Then in April, the California secretary of state announced that opponents of Gov. Gavin Newsom had gathered enough signatures to force a recall election. Now, the “Gubernatorious” guys are going to tidy up their long-shelved effort and try one last shot at cinematic immortality.
“If there’s ever a chance to find an audience for this,” said 45-year-old Haedrich with a laugh, “this is it.”
“It’s a time capsule and an interesting story about people going for it with no chance in hell to win,” said Regalbuto, 44. “It’s silly for it to be on a shelf.”
“When we finished, and there was no interest, so it didn’t seem like it had any meaningful impact on the future,” said Stauder, also 44. “But I hope now, people think differently.”
They let me see “Gubernatorious,” and I didn’t honestly expect much. Really, what could three guys based on the East Coast tell me about a moment in my state’s history that I lived through and remember well?
But the documentary is actually a mini-marvel. “Gubernatorious” is a brisk delight that public television stations across California should air for its entertainment value, but also its simultaneous lessons in history and decency. It works as an important visual and audio archive of a key moment in California history. And it’s one of the few artistic efforts about the Davis recall I’ve ever come across that didn’t treat lesser-known candidates as a bunch of one-liners.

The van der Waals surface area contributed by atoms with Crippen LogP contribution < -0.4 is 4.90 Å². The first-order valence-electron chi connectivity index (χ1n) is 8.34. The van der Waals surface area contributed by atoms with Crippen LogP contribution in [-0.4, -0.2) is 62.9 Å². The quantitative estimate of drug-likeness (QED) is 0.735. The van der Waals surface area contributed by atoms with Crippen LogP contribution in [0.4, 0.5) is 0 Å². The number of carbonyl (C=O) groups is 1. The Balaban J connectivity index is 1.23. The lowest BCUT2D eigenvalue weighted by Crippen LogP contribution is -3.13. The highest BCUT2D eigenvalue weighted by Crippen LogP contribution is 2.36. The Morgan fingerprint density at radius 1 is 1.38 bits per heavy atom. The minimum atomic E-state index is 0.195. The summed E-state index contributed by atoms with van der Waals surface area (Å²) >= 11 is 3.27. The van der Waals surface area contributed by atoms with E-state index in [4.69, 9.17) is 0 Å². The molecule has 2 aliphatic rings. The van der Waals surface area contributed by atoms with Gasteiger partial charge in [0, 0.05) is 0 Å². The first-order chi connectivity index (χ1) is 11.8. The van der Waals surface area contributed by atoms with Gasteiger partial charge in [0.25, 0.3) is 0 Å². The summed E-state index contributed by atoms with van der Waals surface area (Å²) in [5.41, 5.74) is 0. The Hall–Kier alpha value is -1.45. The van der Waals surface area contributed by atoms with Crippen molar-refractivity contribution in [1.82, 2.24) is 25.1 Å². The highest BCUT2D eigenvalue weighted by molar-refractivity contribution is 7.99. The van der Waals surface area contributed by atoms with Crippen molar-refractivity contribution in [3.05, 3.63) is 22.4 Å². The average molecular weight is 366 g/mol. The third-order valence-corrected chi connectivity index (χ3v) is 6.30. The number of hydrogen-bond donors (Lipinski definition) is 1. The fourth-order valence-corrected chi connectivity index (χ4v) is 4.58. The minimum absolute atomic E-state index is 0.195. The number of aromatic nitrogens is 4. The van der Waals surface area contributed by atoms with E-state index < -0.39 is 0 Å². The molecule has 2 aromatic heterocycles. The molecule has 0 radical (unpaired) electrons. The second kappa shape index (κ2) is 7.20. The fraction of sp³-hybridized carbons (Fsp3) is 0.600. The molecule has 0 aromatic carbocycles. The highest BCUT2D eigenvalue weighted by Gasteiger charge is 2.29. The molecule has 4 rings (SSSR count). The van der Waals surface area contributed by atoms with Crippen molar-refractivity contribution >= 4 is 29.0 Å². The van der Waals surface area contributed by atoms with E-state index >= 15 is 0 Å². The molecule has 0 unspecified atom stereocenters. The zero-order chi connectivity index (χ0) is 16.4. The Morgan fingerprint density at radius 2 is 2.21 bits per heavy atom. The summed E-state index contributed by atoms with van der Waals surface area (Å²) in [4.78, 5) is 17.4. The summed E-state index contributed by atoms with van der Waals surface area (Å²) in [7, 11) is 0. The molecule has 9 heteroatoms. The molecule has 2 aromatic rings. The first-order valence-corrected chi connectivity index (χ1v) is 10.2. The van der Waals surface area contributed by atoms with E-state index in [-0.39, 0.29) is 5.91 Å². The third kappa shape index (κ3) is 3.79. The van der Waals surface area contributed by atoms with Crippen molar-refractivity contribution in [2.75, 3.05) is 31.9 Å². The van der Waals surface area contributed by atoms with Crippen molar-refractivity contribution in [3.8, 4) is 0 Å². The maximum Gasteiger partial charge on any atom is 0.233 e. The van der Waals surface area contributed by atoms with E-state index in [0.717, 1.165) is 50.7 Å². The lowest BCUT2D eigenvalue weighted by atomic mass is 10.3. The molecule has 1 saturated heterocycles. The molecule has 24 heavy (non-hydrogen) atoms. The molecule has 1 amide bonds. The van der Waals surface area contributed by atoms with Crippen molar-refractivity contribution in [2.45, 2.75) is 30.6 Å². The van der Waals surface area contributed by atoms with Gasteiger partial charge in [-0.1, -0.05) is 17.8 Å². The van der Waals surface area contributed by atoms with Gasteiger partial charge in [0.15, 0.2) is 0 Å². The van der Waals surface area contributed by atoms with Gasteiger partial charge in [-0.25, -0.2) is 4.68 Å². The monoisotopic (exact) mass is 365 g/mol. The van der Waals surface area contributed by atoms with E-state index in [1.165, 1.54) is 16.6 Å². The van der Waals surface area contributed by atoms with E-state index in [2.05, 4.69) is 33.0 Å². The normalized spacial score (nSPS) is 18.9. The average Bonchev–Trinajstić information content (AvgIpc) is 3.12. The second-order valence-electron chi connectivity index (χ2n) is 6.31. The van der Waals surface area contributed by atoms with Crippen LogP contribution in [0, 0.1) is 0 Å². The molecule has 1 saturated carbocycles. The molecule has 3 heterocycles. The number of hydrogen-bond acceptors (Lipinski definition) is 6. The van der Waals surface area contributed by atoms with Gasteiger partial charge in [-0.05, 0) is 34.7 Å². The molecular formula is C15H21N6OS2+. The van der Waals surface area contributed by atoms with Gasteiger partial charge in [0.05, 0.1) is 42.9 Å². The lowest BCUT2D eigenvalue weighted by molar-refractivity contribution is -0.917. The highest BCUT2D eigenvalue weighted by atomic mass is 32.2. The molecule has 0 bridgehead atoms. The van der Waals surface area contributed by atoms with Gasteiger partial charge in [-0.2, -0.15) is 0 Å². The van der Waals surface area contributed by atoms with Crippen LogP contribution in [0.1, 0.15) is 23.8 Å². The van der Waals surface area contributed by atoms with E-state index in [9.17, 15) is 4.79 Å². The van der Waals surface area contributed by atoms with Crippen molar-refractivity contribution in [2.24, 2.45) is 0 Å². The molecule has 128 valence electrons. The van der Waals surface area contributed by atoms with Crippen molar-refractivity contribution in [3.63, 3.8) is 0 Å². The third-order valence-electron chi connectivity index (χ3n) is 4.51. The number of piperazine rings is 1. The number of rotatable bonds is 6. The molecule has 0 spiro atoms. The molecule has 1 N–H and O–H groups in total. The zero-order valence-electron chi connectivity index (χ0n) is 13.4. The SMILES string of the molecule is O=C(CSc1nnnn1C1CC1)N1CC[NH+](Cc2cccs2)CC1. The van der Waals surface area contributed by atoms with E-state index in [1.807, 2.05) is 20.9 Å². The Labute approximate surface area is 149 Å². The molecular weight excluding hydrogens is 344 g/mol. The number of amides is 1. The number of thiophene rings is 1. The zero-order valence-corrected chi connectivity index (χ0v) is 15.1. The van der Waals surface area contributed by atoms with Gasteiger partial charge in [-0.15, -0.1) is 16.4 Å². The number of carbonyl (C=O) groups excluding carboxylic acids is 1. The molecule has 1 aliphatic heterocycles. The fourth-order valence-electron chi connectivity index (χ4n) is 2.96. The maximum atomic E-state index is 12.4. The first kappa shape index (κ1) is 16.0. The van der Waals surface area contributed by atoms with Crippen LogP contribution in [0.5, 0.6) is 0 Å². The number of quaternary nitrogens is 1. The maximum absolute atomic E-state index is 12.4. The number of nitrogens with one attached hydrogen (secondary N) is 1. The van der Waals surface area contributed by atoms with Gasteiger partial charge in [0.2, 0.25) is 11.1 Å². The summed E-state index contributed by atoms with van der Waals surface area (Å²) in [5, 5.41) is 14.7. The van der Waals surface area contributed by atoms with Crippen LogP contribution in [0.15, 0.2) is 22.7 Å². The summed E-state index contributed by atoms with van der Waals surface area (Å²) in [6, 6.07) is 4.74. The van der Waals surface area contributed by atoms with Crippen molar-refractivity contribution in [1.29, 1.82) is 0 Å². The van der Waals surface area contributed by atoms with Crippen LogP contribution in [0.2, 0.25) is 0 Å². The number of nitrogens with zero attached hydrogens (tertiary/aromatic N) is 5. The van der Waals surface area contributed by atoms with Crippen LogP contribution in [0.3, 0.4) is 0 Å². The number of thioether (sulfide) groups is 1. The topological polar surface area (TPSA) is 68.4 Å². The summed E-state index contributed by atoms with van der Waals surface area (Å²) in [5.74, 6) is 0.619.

In the mad spectacle that was the 2003 recall, “Gubernatorious” argued, the sanest ones were the supposed crazies.
Stauder said he and his partners already knew the outcome of the film “before we even started: Everyone we were going to follow was going to lose.” So they focused on just quietly following their quixotic subjects over the course of the 2003 recall campaign, letting what transpired speak for itself instead of butting in with off-camera narration or on-camera questions.
“They didn’t have a polished persona, so there’s an earnestness about them,” Haedrich said. “They just wanted to be heard. The arcs happened naturally.”
The approach exposes who really deserves mockery: the rest of us.